William (Willie) Thomas Watson, who passed away at the age of 100, was a highly respected member of the community in Tempo, County Fermanagh.
Born on August 13, 1918, at the family farmstead at Ballyreagh near Tempo, he was the second son of Joseph and Margret Watson and one of a family of ten children.
He had three brothers – Wesley, Edmund and Eric – and six sisters; Gretta, Olive, Irene, Emma, Marjorie and Mary.
He was educated at Ballyreagh School, Tempo, a country school which was sited in a picturesque area of County Fermanagh on high ground that looked out over the rolling fields to the valley below and with Topped Mountain in the distance.
His younger years were spent in Ballyreagh until the mid-1930s when the family moved to another farmstead at Mullyknock, also near Tempo. Willie Watson helped out on the family farm and other local farms as well, and his great love of farming always remained with him.
It was noteworthy that he was still cutting small areas of grass with a scythe to make hay well into the mid-1990s.
In the 1930s, he joined the Ulster Special Constabulary (F Platoon) in Tempo Sub District and served as Special Constable No F/7376 until his retirement on September 30, 1958.
He would recount that his duties involved attending drill nights in Tempo, carrying out check points and patrols in his local area. He also made many trips to shoot at Cornafanog Range in Lisbellaw.
For his faithful service in the Ulster Special Constabulary, he was awarded the Ulster Special Constabulary Long Service Medal. During the Second World War he also joined the Ulster Home Guard, serving in its ranks until the end of the war in 1945, for which he was awarded the Defence Medal.
William was always thinking of the family at home and while out on patrols he would have popped into the home to check that everything was okay.
During this period he also came into contact with the American army, who were training in Topped Mountain in the Mullyknock area.
During the war, the government introduced a compulsory acreage scheme and William was also the eldest member of the family at home helping to produce five acres of food for the war effort every year, growing corn, potatoes and flax.
In 1946, he began a long association with Ballyreagh Orange Lodge No 876, being initiated into the lodge on July 2 that year in time for the Twelfth demonstration at Enniskillen.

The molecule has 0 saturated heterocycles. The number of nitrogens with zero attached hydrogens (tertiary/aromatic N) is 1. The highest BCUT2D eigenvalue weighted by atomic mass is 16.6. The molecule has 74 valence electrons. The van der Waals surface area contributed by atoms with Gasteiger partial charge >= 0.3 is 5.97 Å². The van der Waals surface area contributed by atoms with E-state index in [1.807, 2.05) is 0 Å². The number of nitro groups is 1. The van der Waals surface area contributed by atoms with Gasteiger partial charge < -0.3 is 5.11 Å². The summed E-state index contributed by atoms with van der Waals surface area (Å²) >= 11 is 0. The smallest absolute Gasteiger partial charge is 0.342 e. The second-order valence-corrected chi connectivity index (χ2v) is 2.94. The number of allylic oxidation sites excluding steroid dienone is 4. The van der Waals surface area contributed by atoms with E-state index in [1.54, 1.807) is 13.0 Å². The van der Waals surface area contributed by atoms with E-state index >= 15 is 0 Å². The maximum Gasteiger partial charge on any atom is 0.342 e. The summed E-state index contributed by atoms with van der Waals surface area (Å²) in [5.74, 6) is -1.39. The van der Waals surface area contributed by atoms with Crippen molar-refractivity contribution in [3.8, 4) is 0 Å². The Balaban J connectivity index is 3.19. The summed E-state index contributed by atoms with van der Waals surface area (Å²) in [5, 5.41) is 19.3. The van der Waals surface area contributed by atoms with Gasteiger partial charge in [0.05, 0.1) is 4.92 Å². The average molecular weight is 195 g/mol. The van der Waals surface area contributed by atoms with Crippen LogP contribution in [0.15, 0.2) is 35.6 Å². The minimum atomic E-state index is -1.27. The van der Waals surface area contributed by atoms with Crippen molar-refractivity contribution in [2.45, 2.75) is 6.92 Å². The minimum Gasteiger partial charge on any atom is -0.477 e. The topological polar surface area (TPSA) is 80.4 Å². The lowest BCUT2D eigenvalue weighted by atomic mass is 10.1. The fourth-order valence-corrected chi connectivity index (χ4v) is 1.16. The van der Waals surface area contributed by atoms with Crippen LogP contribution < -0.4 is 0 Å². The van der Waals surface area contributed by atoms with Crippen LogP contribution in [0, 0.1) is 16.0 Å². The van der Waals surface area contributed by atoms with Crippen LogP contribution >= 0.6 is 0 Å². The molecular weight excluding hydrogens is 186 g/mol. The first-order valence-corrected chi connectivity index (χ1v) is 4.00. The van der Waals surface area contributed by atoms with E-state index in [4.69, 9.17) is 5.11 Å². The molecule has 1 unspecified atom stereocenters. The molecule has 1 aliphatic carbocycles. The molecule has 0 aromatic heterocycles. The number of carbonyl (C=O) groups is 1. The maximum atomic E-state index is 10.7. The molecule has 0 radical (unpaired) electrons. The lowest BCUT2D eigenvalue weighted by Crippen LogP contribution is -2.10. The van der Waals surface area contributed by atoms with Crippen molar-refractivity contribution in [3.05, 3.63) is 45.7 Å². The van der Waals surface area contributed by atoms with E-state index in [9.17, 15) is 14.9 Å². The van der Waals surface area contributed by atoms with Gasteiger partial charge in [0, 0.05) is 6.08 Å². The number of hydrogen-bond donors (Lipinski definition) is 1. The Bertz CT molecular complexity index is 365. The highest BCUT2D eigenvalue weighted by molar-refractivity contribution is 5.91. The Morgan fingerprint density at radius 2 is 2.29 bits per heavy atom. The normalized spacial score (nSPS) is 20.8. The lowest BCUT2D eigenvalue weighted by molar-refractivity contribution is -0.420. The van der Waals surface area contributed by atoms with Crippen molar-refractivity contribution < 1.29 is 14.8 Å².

After the war, he took up employment with the post office and was a familiar figure around Tempo delivering the mail and parcels by bike.
The bicycle was generally his main mode of transport and he was often to be spotted around the townlands of Mullyknock/Topped Mountain, Ballyreagh, Feddens, Pubble and beyond, on his bicycle with cap and his bicycle clips.
His brother Eric bought a smallholding at Ratoran in 1966 and William and his sister Olive lived there until 1996 when they moved to Main Street in Tempo.
During his time at Ratoran, Willie farmed a small holding of cattle with his brother, Eric. He did not travel much outside County Fermanagh, but did make a trip to England to visit a neighbour from Pubble who had moved to the Midlands area and he also turned up at his brother Wesley’s house in Nottingham, which very much surprised him and his brother Eric who was staying with him at the time.
Willie Watson never liked goodbyes and it was recalled that he left early one morning to return home before anyone else had risen.
Throughout his life he enjoyed attended the Trasna Prayer meetings with his sister Olive every Tuesday night, and also attended Tempo Methodist Church. He also enjoyed his brother Eric taking him to Tempo once a week to lift his pension and get his groceries. On a weekly basis he would have travelled to Enniskillen with his cousin, the late William Nixon, or caught the bus at Ballyreagh cross on a Thursday which was market day.
He had a great love for flowers and knowledge of growing vegetables, especially rhubarb and cabbage.
William always dressed well; jacket, shirt, shoes highly polished and his full head of hair well-groomed and always carrying a comb in his jacket pocket.
In his early 80s he suffered much pain with his hips but in 1982 he had both hips replaced and this gave him a new lease of life.
In his later life, while in the Gillbrooke Nursing Home at Clabby he looked forward to his family coming to chat about the country life and enjoyed looking at old family photos.
He loved having his great nephews and nieces visiting him and thoroughly enjoyed his great nephew Jack Thomas, who shared his birthday, coming to visit him for the last nine years to share the annual celebration, blowing out the candles together and getting his photo taken. In August of this year, William reached the grand age of 100 and he enjoyed this party with his family, especially the cake, and laughed at the children doing the latest 2018 dance,The Floss, for him, something which produced a trademark big smile from the centenarian.
Willie’s nephew Stephen Watson, who provided a tribute for the funeral service of his uncle, said that anyone who worked with Willie Watson commented that he was a very hard worker, who would make light work of building rucks of hay, or ploughing an acre of land a day with horse and plough.
He also ploughed areas, such as steep hills, where tractors of the day could not operate.mOne of his sayings to the family was that you ‘always need your neighbours, you just do not know when’.
Willie Watson’s funeral service took place at Tempo Methodist Church, with interment in the Tempo Parish Churchyard. Donations in lieu of flowers were encouraged to Tempo Methodist Church. Funeral arrangements were by SR Elliott and Sons, funeral directors, Enniskillen.He is survived by his brother Eric and sister Mary, as well as a wide family circle.